WASHINGTON/NEW YORK (Reuters) - U.S. authorities broke up a plot by two men linked to the Iranian government to assassinate the Saudi ambassador in the United States, U.S. officials said on Tuesday, escalating tensions between Tehran and Washington.
U.S. Attorney General Eric Holder said one of two men charged in the plot, both originally from Iran, had been arrested and had confessed.
The other man, who was still at large, was described in the criminal complaint as being a member of the elite Quds Force, which is part of the Iranian Islamic Revolutionary Guard Corps.
"High-up (Iranian) officials in those agencies ... were responsible for this plot," Holder told a news conference. "I think one has to be concerned about the chilling nature of what the Iranian government attempted to do here," he said.
The two men were charged in a U.S. court. Gholam Shakuri was described in the criminal complaint as a member of the Quds Force and is believed to be in Iran.
The arrested suspected was Manssor Arbabsiar, 56, who is a naturalized U.S. citizen and holds an Iranian passport. He was
detained at John F. Kennedy International Airport in New York on Sept. 29.
Arbabsiar made a brief appearance in a Manhattan courtroom where he was ordered detained and assigned a public defender. He appeared in blue jeans and a dress shirt. He had thinning gray hair and a scar on the left side of his face.
Iran swiftly rejected the allegation. "The Islamic Republic of Iran has rejected U.S. accusations of the country plotting to assassinate the Saudi envoy to Washington as a prefabricated scenario," state English language Press TV said, without elaborating or giving a source.
U.S. officials said there had also been initial discussions about other alleged plots, including attacking the Saudi and Israeli embassies in Washington, however no charges for that were revealed on Tuesday.
The United States slapped economic sanctions on five Iranians including four senior members of the Quds.
The target of the plot was Saudi ambassador Adel Al-Jubeir, according to the criminal complaint. U.S. allied Saudi Arabia and Iran, both major oil exporting countries, are historic regional rivals that have struggled for dominance in the Gulf.
Relations were already sour between between the Tehran and Washington, which accuses the Islamic republic of backing terrorism and pursuing nuclear arms, a charge Iran has denied.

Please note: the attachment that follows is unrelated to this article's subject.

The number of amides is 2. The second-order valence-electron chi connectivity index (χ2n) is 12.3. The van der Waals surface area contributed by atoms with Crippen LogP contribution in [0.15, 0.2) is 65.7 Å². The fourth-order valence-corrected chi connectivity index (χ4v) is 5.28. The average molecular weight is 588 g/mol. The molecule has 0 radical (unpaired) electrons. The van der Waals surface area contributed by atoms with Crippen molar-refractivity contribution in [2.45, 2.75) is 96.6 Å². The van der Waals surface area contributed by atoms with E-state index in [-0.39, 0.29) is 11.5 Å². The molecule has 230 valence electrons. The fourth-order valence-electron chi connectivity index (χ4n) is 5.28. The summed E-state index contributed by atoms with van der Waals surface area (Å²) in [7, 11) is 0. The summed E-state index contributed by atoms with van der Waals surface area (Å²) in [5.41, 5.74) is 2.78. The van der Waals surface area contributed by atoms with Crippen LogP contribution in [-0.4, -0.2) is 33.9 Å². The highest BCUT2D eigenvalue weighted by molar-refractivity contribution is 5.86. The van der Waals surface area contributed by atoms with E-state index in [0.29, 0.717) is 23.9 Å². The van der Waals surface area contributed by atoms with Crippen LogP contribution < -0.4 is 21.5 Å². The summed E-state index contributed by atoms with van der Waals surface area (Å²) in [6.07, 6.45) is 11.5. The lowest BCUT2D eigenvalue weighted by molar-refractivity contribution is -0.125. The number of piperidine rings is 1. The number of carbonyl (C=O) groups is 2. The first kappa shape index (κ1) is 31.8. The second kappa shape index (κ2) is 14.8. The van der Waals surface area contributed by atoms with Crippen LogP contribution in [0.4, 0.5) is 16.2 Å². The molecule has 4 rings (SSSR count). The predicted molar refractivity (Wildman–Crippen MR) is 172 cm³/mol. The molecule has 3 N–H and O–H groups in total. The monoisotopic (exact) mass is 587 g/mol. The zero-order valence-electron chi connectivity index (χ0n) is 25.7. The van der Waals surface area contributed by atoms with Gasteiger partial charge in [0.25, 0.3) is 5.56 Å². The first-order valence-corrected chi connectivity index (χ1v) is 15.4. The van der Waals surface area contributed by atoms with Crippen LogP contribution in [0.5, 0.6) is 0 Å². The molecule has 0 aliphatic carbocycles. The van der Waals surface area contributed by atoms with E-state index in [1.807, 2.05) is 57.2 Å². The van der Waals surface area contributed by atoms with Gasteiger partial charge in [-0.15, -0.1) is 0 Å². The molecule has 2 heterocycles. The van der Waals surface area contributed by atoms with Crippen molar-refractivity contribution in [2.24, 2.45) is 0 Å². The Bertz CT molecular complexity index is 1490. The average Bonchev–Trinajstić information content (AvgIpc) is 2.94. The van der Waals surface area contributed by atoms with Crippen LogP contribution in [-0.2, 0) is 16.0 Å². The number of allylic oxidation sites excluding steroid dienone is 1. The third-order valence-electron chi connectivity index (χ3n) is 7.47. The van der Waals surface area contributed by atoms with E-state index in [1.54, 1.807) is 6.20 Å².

Last month hopes were raised of improved ties when Iran released two U.S. hikers accused of spying when they were arrested on the Iran-Iraq border in 2009. Holder said there was no link between the hikers's case and the alleged plot.
Officials said that the Saudi ambassador, Adel Al-Jubeir, was never in danger. President Barack Obama was briefed in June about the alleged plot and through a spokesman expressed gratitude for it being disrupted.
The assassination plot began to unfold in May 2011 when Arbabsiar approached an individual in Mexico to help, but that individual turned out to be an informant for the U.S. Drug Enforcement Administration.
The confidential source, who was not identified, immediately tipped law enforcement agents, according to the criminal complaint. Arbabsiar paid $100,000 to the informant in July and August for the plot, a down payment on the $1.5 million requested.
Shakuri approved the plan to kill the ambassador during telephone conversations with Arbabsiar, the complaint said.
After Arbabsiar was arrested in New York, he allegedly confessed and provided U.S. authorities with more details about the Iranian government's alleged involvement, Holder said.
The men are charged with one count of conspiracy to murder a foreign official, two counts of foreign travel and use of interstate and foreign commerce facilities in the commission of murder for hire and one count each of conspiracy to use a weapon of mass destruction and conspiracy to commit an act of terrorism.
Authorities said no explosives were acquired for the plot and the weapon of mass destruction charge can range from a simple improvised device to a more significant weapon. They face up to life in prison if convicted.
(Reporting by Basil Katz in New York, James Vicini, Mark Hosenball, Tabassum Zakaria and Matt Spetalnick in Washington; Writing by Jeremy Pelofsky; Editing by David Storey)
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